BB: You now work for Crain’s New York Business, and for WCBS Radio. Basically you dine in all kinds of interesting restaurants and write and broadcast reviews. It has to be a great life. Bob: It is indeed, but let’s not forget that I have some thirty deadlines each month, and my work comes with a great deal of personal responsibility to the people I work for; to my audience; and of course, to the restaurants themselves. People often ask me about retirement, but I really love what I do, and I feel blessed to be making a living doing something that’s so much fun.

BB: I’m guessing that it’s not always fun. It is one thing to praise a restaurant and make everybody happy, and it’s an entirely different thing to bash a given establishment. People can deal with praise, while a negative review can possibly cost them their business. Bob: I try hard to be fair, and I don’t do mean-spirited reviews. If I know that a restaurant is truly inferior, I will avoid it altogether. A bad restaurant will go out of business all by itself. I don’t do the kind of reviews that put people out of business, and not all restaurants are happy with even my favorable reviews. They can get angry if they feel the review, or the awarding of stars is not favorable enough. It’s not a process where you can make everyone happy.

BB: Do you select the restaurants that you review, and do you arrive anomalously? Bob: I do select the restaurants on my own, and I do make reservations under another name. I never tell them I’m coming, and it’s interesting to note that I am very rarely recognized. I certainly prefer it this way, and I usually dine with three guests. We share the food and everyone knows to order something different. Most of my reviews involve one visit, but we get to taste some thirty dishes between us, so we have a very good idea of what the kitchen is all about.

BB: Is the food the most important part of your dining experience? Bob: Actually, I believe the service is more important than anything. If you have great service, you will almost always have a wonderful restaurant experience. If the service is lacking, the food won’t make up for it. Of course, I appreciate the ambiance and I realize its importance. I just feel that good service outranks the food and the ambiance.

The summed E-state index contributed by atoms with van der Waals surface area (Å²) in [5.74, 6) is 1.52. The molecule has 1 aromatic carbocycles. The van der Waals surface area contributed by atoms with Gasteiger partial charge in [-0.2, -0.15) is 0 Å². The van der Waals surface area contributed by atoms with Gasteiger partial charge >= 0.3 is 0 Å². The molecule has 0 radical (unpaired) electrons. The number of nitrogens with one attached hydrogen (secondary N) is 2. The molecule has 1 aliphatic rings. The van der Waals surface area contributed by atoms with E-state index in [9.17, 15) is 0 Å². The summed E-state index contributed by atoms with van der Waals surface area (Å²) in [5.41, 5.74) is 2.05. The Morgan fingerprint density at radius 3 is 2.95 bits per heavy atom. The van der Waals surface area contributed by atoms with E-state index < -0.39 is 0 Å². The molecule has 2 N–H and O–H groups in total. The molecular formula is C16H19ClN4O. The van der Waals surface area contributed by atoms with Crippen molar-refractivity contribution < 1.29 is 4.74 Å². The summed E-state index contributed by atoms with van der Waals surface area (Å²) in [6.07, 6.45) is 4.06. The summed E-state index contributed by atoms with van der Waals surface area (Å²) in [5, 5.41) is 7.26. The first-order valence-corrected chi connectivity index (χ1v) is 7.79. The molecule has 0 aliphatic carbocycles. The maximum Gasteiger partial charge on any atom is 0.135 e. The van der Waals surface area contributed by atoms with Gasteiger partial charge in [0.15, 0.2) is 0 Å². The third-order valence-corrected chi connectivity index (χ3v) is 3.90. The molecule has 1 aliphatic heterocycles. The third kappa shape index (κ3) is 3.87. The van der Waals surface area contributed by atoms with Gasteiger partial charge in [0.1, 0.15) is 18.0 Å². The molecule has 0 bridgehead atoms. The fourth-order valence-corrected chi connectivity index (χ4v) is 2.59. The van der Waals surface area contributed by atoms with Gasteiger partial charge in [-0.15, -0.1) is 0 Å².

BB: It has to be just a bit more special doing what you do in New York with so much to choose from. Bob: I don’t think I could do this for 36 years in any other area of the world. This is one city where you never run out of new and exciting restaurants to visit.

BB: I find it interesting that wine percentage mark-ups are always part of your reviews in Crain’s, New York. How viable is this information? Bob: Crain’s is a business oriented publication, and I have always felt that this is an important piece of information in terms of evaluating a restaurant. It’s not easy because it takes a lot of research to obtain an accurate retail price, especially when you are dealing with some obscure wine selections. I believe that restaurant customers have become more knowledgeable about wine and the cost of wine. If a restaurant attaches a ridiculous mark-up on their wine, this becomes something that my audience wants to know, and they appreciate this information.

BB: You do work the four-star system, and I would be interested in knowing the factors involved in awarding a restaurant a given number of stars? Bob: This is a very subjective business, and restaurant critics bring their own subjectivity to the table. There is no absolute formula, but when you review enough restaurants, you know almost instinctively where the overall performance of a given restaurant falls. People will always agree and disagree with my ratings, and in this regard, it’s never going to change. I just try to be as fair as possible, both to my readers and the restaurants. As subjective as it might be, I do take it very seriously.

BB: I don’t wish to belabor the point, but it does bother me that a grown man can actually enjoy himself to this extent. It’s simply not fair that you have created a career simply by dining in New York restaurants. Bob: I feel the same way you do, but I caution you that it’s not as easy as it looks. How many restaurant critics survive in New York (or anywhere else for that matter) for 36 years? I’m either very lucky or very good. Let’s call it lucky, and let me tell you that the concept of retirement is the last thing on my mind. As you suggest, I’m just having too much fun.